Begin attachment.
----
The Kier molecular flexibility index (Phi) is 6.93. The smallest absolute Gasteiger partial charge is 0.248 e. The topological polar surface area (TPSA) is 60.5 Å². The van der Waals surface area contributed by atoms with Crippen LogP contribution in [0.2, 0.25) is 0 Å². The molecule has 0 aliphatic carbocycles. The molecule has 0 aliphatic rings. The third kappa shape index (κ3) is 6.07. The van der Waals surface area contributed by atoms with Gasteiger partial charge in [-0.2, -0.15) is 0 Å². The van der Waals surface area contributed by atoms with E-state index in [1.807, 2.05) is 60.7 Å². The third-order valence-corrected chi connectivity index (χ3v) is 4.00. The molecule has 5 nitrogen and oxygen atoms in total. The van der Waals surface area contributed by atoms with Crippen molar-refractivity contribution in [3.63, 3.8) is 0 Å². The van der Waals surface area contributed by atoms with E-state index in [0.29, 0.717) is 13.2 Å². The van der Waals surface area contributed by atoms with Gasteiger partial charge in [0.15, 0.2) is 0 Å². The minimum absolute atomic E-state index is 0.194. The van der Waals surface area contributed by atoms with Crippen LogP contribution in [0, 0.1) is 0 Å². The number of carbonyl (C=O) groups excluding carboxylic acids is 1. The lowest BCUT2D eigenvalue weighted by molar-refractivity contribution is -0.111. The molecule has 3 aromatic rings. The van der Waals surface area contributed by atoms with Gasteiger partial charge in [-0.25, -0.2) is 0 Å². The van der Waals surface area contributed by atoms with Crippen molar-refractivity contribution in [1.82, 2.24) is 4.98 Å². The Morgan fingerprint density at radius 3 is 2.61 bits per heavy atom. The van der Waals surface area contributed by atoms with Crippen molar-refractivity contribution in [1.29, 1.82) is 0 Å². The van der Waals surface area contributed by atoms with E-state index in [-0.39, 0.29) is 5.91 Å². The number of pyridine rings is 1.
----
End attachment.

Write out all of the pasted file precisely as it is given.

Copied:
The Kier molecular flexibility index (Phi) is 6.93. The smallest absolute Gasteiger partial charge is 0.248 e. The topological polar surface area (TPSA) is 60.5 Å². The van der Waals surface area contributed by atoms with Crippen LogP contribution in [0.2, 0.25) is 0 Å². The molecule has 0 aliphatic carbocycles. The molecule has 0 aliphatic rings. The third kappa shape index (κ3) is 6.07. The van der Waals surface area contributed by atoms with Gasteiger partial charge in [-0.2, -0.15) is 0 Å². The van der Waals surface area contributed by atoms with E-state index in [1.807, 2.05) is 60.7 Å². The third-order valence-corrected chi connectivity index (χ3v) is 4.00. The molecule has 5 nitrogen and oxygen atoms in total. The van der Waals surface area contributed by atoms with Crippen molar-refractivity contribution in [3.63, 3.8) is 0 Å². The van der Waals surface area contributed by atoms with E-state index in [0.29, 0.717) is 13.2 Å². The van der Waals surface area contributed by atoms with Gasteiger partial charge in [0.15, 0.2) is 0 Å². The minimum absolute atomic E-state index is 0.194. The van der Waals surface area contributed by atoms with Crippen LogP contribution in [0, 0.1) is 0 Å². The number of carbonyl (C=O) groups excluding carboxylic acids is 1. The lowest BCUT2D eigenvalue weighted by molar-refractivity contribution is -0.111. The molecule has 3 aromatic rings. The van der Waals surface area contributed by atoms with Gasteiger partial charge in [-0.25, -0.2) is 0 Å². The van der Waals surface area contributed by atoms with Crippen molar-refractivity contribution in [1.82, 2.24) is 4.98 Å². The Morgan fingerprint density at radius 3 is 2.61 bits per heavy atom. The van der Waals surface area contributed by atoms with Crippen molar-refractivity contribution in [1.29, 1.82) is 0 Å². The van der Waals surface area contributed by atoms with E-state index in [-0.39, 0.29) is 5.91 Å². The number of pyridine rings is 1.